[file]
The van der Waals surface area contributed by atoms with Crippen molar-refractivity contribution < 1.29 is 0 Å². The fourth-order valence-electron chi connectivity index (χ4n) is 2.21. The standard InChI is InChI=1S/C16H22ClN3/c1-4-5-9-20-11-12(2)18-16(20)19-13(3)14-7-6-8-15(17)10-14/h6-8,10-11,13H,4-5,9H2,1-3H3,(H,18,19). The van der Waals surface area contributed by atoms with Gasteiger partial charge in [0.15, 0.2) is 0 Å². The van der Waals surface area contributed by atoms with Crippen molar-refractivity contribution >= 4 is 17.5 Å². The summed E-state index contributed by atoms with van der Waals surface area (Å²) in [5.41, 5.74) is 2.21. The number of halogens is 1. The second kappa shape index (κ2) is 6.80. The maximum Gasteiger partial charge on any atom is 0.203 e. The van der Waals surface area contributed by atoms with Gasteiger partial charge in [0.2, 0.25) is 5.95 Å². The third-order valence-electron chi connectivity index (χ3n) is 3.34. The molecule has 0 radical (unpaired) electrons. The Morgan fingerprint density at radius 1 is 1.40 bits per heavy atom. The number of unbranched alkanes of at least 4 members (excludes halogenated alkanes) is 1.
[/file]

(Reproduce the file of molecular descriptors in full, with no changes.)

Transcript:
The van der Waals surface area contributed by atoms with Crippen molar-refractivity contribution < 1.29 is 0 Å². The fourth-order valence-electron chi connectivity index (χ4n) is 2.21. The standard InChI is InChI=1S/C16H22ClN3/c1-4-5-9-20-11-12(2)18-16(20)19-13(3)14-7-6-8-15(17)10-14/h6-8,10-11,13H,4-5,9H2,1-3H3,(H,18,19). The van der Waals surface area contributed by atoms with Gasteiger partial charge in [0.15, 0.2) is 0 Å². The van der Waals surface area contributed by atoms with Crippen molar-refractivity contribution >= 4 is 17.5 Å². The summed E-state index contributed by atoms with van der Waals surface area (Å²) in [5.41, 5.74) is 2.21. The number of halogens is 1. The second kappa shape index (κ2) is 6.80. The maximum Gasteiger partial charge on any atom is 0.203 e. The van der Waals surface area contributed by atoms with Gasteiger partial charge in [0.2, 0.25) is 5.95 Å². The third-order valence-electron chi connectivity index (χ3n) is 3.34. The molecule has 0 radical (unpaired) electrons. The Morgan fingerprint density at radius 1 is 1.40 bits per heavy atom. The number of unbranched alkanes of at least 4 members (excludes halogenated alkanes) is 1.